Laya looked around for another Esper to lead her back out.  Although she had the map of the parts of Esper Mansion she knew firmly engraved in her memory, it was the polite custom to have a guide show her the way.  And Laya was programmed to at least attempt not to give offense. She decided to make her own way out, walking rather slowly so as not to appear as though she were ignoring the custom.  But it seemed that she was the one being ignored.  Although some Espers passed her, they walked quickly, and did not look at her.  She realized the Espers must have used their abilities to broadcast their ruling, and alert the others that a final decision had been made.  Laya was not to be helped.

  She was a few rooms away from the massive double doors of the Mansion when she noticed that a young male Esper was standing by the next door, looking at her in a friendly way as if patiently awaiting her arrival.  It was the same one she had seen outside the elder's door.  Was waiting by entrances like this some habit of his?  Laya noticed that he had the long golden hair which seemed curiously enough to be a fairly common trait among the Espers.  It was their custom to have long hair like their hero Noah, but considering that their society was based on an unpredictable gift it always seemed unusual for them to have so many with the same golden hair.  Blue was another frequent color, but that seemed more natural considering Noah and the Lutzes who had come after all had pale blue hair.

"Laya?" the Esper inquired.  When she nodded, he did likewise.  "I am Brin.  Allow me to escort you."

Laya noticed immediately that Brin was leading her away from the exit rather than towards it, but, realizing that her safety was virtually assured given the well-known peaceful temperament of the Espers, decided to see what exactly was going on. It was not a decision that many others would make lightly, given the fact that the combined might of the Mansion could probably blast planets in their orbits.  But Laya was confident in her analysis of the situation.

Brin led her to an inner room, which was filled with other youthful Espers in the robes of their unusual calling.  He then turned, an apologetic look on his face.  "I regret that I had to deceive you momentarily."  Brin shook his head.  "Can we dispense with the formalities?  I'd like to speak plainly for a moment."

Laya gestured affirmatively, interested now.  She rarely heard the Espers speak normally.  Only in snatches when they thought she wasn't listening.  She knew they meant well by their politeness, but she was programmed for it as well, and conversations could get a little tedious between the two parties.

Brin smiled.  "Thanks.  I don't mean any disrespect but," and he turned and grinned at his fellow Espers, "all that stuffiness gets on my nerves after a while."

"Speak plainly, then.  But do not expect me to do likewise."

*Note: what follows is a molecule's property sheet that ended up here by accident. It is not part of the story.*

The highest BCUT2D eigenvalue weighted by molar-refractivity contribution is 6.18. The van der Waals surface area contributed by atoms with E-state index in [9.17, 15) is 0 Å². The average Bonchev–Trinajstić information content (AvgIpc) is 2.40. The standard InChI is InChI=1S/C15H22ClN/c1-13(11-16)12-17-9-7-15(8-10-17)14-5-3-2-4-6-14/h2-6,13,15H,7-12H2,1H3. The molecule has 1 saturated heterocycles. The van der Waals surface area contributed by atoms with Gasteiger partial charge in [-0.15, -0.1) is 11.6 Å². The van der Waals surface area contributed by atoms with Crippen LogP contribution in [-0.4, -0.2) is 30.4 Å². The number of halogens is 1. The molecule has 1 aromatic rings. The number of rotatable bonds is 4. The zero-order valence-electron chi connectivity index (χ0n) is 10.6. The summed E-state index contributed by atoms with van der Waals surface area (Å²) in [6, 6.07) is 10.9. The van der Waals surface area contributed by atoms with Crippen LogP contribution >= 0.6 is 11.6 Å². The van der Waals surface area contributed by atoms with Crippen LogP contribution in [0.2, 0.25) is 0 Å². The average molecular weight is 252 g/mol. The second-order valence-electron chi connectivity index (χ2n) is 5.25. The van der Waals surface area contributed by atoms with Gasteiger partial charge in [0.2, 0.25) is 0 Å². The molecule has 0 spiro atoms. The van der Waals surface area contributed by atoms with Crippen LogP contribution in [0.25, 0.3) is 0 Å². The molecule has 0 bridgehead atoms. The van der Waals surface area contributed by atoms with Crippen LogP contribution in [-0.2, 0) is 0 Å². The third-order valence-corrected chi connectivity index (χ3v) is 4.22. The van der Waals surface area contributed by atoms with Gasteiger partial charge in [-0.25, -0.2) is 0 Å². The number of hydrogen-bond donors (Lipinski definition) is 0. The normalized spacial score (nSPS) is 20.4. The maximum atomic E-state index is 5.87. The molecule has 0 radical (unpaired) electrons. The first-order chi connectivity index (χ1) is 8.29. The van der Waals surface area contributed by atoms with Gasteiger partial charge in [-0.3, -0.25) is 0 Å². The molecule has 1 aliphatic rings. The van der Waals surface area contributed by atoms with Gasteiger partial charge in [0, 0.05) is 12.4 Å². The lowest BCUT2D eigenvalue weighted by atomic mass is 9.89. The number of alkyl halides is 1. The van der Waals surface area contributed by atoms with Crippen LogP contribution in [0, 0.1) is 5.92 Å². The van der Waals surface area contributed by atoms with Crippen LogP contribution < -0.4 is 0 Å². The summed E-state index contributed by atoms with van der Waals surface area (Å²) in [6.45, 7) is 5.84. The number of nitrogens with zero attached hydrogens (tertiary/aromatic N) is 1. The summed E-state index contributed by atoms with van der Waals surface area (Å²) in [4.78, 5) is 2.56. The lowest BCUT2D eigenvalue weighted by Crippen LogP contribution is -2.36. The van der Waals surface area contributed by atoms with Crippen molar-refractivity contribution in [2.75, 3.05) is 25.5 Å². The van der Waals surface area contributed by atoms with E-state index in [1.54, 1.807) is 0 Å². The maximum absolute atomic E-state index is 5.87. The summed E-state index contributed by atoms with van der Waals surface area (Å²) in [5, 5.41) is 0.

Brin's grin faded a little.  "I understand.  I...overheard your discussion with our elder."

Laya frowned.  "Is this customary among Espers?  To eavesdrop?"

"No!  No, it's just that our leader was..." he searched for words, "Perhaps Lutz could have chosen better, if he had been awake.  Not all of us are as dedicated to pure research as he is, but I don't think he realizes that."

Laya was silent.  It didn't matter to her who led the Espers.

Brin shifted his weight a little.  "The decision of our elders was relayed to us all.  Our leaders are wise men and women.  I am sure that their decision is what is best for the Espers.  But, personally, I think they're overlooking something.  We're not just Espers, we're Palmans, too.  Our people are being used and killed, and I don't think it's right for us to just stand by."

Mutterings rose from the others in the room, in seeming agreement with the young Esper's opinions.

"You would make your own decision on the issue, then?" Laya asked.

"I know I would," Brin said resolutely.  "Me, too,"  was the general thrust of the scattered commentary from the others.   "And I think we've made it."  He looked slowly around the room, and the voices died down as they looked back at him gravely.  He addressed Laya again.  "We would like to offer our assistance to your side in the war.  Others will join us, I am sure.  Many of us are skilled in battle magic.  Others are healers, enhancers, and the like.  But we will not receive the blessings of our elder.  And so we cannot fight with you as Espers."  He slowly removed his robe.  Underneath he wore an outfit much like the Palman warrior's costume, only with a short half cape instead of the full one favored by his distant relatives.  It was a pale blue, like the color of Noah's hair.  "We will take another name, and fight as Layans."

His comrades removed their garments as well, exposing similar attire, though their badges of rank and specialty were quickly affixed to their tunics.

"Renegade Espers?" Laya mused.  She weighed their usefulness against the likelihood of the wrath of the older Espers.  "Your help is valued.  And I will attempt to use your abilities in subtle ways, that the attention of your superiors is not drawn to you."

"We thank you, Laya," the former Esper said solemnly.  He bowed.  "You have found the power you sought.  The power that the technology of Motavia cannot overcome.  May it prove to be Orakio's doom.  Our magic is yours to command."